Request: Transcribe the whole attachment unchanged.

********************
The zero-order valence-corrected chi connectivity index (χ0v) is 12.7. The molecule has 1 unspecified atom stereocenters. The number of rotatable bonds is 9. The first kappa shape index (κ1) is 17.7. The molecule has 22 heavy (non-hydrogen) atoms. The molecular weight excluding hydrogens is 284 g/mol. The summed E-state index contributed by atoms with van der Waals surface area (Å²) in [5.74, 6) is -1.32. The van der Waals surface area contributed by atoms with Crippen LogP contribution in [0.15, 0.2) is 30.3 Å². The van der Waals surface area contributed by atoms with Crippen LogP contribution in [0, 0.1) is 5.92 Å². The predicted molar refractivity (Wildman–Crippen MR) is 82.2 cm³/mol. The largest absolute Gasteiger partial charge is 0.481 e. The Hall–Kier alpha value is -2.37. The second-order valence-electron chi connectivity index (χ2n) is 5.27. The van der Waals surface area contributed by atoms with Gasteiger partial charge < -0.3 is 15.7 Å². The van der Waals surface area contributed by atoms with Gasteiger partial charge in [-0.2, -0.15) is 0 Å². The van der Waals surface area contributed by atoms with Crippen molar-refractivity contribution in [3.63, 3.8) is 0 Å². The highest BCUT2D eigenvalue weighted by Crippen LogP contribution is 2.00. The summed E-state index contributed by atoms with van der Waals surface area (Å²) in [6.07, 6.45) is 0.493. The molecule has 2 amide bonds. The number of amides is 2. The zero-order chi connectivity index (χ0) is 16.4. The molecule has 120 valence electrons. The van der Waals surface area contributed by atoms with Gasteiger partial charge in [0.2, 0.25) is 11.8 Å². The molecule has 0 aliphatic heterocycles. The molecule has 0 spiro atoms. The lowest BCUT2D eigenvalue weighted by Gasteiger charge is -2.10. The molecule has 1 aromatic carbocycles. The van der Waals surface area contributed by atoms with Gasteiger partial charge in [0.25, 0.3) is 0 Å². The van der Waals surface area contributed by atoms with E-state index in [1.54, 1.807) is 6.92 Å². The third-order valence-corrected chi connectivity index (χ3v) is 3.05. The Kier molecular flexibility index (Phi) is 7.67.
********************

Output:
The zero-order valence-corrected chi connectivity index (χ0v) is 12.7. The molecule has 1 unspecified atom stereocenters. The number of rotatable bonds is 9. The first kappa shape index (κ1) is 17.7. The molecule has 22 heavy (non-hydrogen) atoms. The molecular weight excluding hydrogens is 284 g/mol. The summed E-state index contributed by atoms with van der Waals surface area (Å²) in [5.74, 6) is -1.32. The van der Waals surface area contributed by atoms with Crippen LogP contribution in [0.15, 0.2) is 30.3 Å². The van der Waals surface area contributed by atoms with Crippen LogP contribution in [0, 0.1) is 5.92 Å². The predicted molar refractivity (Wildman–Crippen MR) is 82.2 cm³/mol. The largest absolute Gasteiger partial charge is 0.481 e. The Hall–Kier alpha value is -2.37. The second-order valence-electron chi connectivity index (χ2n) is 5.27. The van der Waals surface area contributed by atoms with Gasteiger partial charge < -0.3 is 15.7 Å². The van der Waals surface area contributed by atoms with Gasteiger partial charge in [-0.2, -0.15) is 0 Å². The van der Waals surface area contributed by atoms with Crippen molar-refractivity contribution in [3.63, 3.8) is 0 Å². The highest BCUT2D eigenvalue weighted by Crippen LogP contribution is 2.00. The summed E-state index contributed by atoms with van der Waals surface area (Å²) in [6.07, 6.45) is 0.493. The molecule has 2 amide bonds. The number of amides is 2. The zero-order chi connectivity index (χ0) is 16.4. The molecule has 120 valence electrons. The van der Waals surface area contributed by atoms with Gasteiger partial charge in [0.2, 0.25) is 11.8 Å². The molecule has 0 aliphatic heterocycles. The molecule has 0 spiro atoms. The lowest BCUT2D eigenvalue weighted by Gasteiger charge is -2.10. The molecule has 1 aromatic carbocycles. The van der Waals surface area contributed by atoms with Gasteiger partial charge in [0.25, 0.3) is 0 Å². The van der Waals surface area contributed by atoms with E-state index in [1.54, 1.807) is 6.92 Å². The third-order valence-corrected chi connectivity index (χ3v) is 3.05. The Kier molecular flexibility index (Phi) is 7.67.